Last week the third workshop of the Privacy Engineering Network in the Netherlands (PEN-NL) took place. We founded this network to allow privacy engineers from academia and industry to meet in an informal setting, and to exchange ideas. The focus of this network will (perhaps for the time being) on the technical perspective, but we do encourage non-technical people working in the field to join. If you are interested in our activities or would like to participate, take a look at our home page or subscribe to our mailinglist to receive updates and announcements of upcoming events. Workshops typically consist of several brief and not necessarily fully polished presentations, followed by drinks. Events are hosted by businesses and universities throughout the Netherlands. Here is a brief summary of the event (in a packed room!).

Because I had to teach in Nijmegen first, I entered towards the end of the presentation. Therefore I was unable to make a nice summary of the talk.

Stan (a postdoc of Berry Schoenmakers) talked about MPC (secure
multiparty computation) protocols for sine and cosine evaluation in
fixed-point arithmetic. The goals is to contribute different
elementary functions to Berry’s Python MPC (MPyC) library. Here the
focus was on computing the sine and cosine of secret-shared values,
which is relevant for e.g. fingerprint alignment and image rotation,
with *arbitrary* precision (as specified by a parameter). This
is in contrast with most CPUs that typically use splines but focus on
achieving a fixed precision as specified by IEEE standards.

The library uses fixed-point arithmetic instead of true floating
point numbers because these are too complex to work with. With
fixed-point artihmetic you can essentially represent a floating point
number with a precision of *f*
digits by an integer by scaling the number with a factor 2^{f} (shifting the dot to
the right until it falls off). Addition is easy. Multiplication
requires rounding (as it potentially adds *f* more fractional digits). In MPC
this is done probabilistically, because that’s cheaper.

Stan subsequently explained how the sine of a secret shared *x* can be computed by:

- first blinding the secret shares with some random
*r*_{i}, - then compute sin (
*x*_{i}+*r*_{i}) in*public*, and - then compute the final result sin (
*x*) using the trigonometric relationship sin (*x*+*y*) = sin (*x*)cos (*y*) + cos (*x*)sin (*y*) and using some precomputed value for the sin (∑*r*_{i}).

He also explained how to do rounding to some parameter *θ*.

Isabel talked about an open source Privacy Library of Threats for AI/ML PLOT4AI, that she developed over the years while consulting organisations on this topic. It is a collection of 86 threats of AI, classified in 8 categories:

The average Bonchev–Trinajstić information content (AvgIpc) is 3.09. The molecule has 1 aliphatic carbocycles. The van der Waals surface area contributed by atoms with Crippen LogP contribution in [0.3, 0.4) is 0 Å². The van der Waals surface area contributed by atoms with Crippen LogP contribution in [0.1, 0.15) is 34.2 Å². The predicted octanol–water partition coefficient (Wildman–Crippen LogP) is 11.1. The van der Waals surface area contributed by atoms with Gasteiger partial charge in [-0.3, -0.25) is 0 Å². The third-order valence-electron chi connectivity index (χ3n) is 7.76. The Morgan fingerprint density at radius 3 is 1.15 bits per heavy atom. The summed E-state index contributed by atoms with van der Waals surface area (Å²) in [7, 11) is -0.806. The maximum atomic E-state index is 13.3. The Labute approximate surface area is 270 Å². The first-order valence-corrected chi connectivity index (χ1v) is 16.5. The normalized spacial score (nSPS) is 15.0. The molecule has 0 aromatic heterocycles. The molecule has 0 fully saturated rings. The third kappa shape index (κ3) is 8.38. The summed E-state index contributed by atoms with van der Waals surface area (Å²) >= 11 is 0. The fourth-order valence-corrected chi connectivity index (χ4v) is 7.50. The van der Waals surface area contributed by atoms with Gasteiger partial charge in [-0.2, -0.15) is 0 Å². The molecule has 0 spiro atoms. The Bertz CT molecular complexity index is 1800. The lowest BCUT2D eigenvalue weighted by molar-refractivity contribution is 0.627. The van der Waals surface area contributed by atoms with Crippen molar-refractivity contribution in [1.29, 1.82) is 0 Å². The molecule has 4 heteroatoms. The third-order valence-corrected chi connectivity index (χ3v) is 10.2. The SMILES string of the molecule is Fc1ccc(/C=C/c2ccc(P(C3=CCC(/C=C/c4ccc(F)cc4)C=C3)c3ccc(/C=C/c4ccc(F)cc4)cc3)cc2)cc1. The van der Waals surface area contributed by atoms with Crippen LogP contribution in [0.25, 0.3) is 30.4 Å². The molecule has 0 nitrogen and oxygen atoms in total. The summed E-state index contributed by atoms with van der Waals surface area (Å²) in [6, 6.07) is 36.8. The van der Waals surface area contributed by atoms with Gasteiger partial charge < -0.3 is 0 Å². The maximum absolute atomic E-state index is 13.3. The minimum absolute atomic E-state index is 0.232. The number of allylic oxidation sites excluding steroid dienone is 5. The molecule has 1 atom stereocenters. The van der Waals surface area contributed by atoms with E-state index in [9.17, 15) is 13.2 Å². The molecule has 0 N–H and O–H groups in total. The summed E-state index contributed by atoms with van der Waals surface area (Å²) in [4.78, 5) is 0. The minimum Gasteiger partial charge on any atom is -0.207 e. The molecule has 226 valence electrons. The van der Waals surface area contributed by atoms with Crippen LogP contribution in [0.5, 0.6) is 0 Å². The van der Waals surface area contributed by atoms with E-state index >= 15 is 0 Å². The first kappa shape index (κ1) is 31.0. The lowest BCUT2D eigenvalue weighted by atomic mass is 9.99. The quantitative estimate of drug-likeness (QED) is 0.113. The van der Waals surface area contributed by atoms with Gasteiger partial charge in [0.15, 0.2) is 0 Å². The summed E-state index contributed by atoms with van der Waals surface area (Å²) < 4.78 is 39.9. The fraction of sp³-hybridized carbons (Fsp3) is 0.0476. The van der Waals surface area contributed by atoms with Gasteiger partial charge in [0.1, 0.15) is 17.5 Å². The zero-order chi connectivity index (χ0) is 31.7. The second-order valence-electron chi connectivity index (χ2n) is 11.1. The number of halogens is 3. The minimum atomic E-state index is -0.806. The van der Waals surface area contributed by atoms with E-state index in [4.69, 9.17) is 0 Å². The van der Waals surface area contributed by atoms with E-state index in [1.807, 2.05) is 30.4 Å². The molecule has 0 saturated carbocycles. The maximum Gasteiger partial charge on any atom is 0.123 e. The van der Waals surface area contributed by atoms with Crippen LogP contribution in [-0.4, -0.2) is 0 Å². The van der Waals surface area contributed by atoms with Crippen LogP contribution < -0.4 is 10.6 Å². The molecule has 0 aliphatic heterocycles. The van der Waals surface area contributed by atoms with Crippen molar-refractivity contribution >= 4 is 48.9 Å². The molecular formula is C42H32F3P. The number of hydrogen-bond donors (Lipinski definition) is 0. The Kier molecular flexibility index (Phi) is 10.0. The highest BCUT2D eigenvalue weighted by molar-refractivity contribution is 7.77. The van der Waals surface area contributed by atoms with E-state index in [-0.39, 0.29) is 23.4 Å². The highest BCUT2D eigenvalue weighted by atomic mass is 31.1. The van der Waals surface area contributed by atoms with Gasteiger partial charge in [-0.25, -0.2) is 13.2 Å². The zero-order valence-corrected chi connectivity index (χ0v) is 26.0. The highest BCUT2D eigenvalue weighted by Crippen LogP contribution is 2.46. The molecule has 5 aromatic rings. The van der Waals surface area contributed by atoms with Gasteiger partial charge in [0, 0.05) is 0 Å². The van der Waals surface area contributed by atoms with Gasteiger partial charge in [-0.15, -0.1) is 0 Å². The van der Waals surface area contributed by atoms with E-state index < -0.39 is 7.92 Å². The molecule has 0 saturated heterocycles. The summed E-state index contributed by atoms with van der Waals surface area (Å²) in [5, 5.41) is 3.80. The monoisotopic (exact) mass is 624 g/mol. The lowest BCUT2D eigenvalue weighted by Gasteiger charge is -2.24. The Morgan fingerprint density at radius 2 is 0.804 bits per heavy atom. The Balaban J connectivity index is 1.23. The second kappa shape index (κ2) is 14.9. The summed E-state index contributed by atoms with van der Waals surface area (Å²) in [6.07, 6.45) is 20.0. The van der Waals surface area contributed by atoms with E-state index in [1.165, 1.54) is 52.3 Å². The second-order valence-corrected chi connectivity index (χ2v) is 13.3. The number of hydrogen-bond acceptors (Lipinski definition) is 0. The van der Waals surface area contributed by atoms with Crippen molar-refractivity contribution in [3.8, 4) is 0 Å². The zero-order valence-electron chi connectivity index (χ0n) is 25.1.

- tech & processes
- accessibility
- non-compliance
- unawareness
- ethics & human rights
- identifiability & linkability
- safety
- security

It was inspired by LINDDUN, a threat modelling tool for privacy, developed by Kim Wuyts from the KU Leuven. The first version was released 2021, and was presented at PEPR as LINDDUN-ML with 25 threats at the time.

The online version of the library gets updated regularly. There is also a physical card version. The cards use a question-based approach, as this brings focus, facilitates curiosity and engagement and hence makes it easier to identify decisions. The back of each card provides recommendations and pointers to further resources.

PLOT4AI has been integrated into IRPA (the Dutch municipalities AI riks assessment tool) and is a recommended AI assessment tool by CNIL and OECD.

Jeroen talked about SecureNed, a privacy-preserving tool for sharing threat intelligence data. It uses the virtual data lake MPC platform of Roseman Labs that Mark talked about in the first slot.

SecureNed is a network of more than 100 participants: government institutions and private sector (KPN, FoxIT, Northwave, Deloitte, ESET). It allows participants to report incidents or to contribute to surveys. NCSC SecureNed combines the individual inputs into aggregate reports using MPC, creating a broad and common picture of current cyber threats in NL, enriched with NCSC insights. The results are shared with with participants in a very fast feedback loop. (This is the main benefit for participating.)

Members are vetted before they can join SecureNed; there are also security requirements for the MPC nodes they must run locally. Trustees vet beforehand what functions can be evaluated using the MPC (it is of course baked in before release) - it did not become clear during the presentation how this was communicated to the participants themselves.

Some examples of SecureNed use:

- ask participants through a survey whether they saw attacks related to war in Ukraine.
- compile statistics on ransomware attacks (downtime, ransom paid), enriched with police data, without revealing individual amounts.

Future plans:

- compile registries of known vulnerabilities and threat actors.
- matchmaking: connect two parties both studying the same threat actor at the same time (when given permission to do so).

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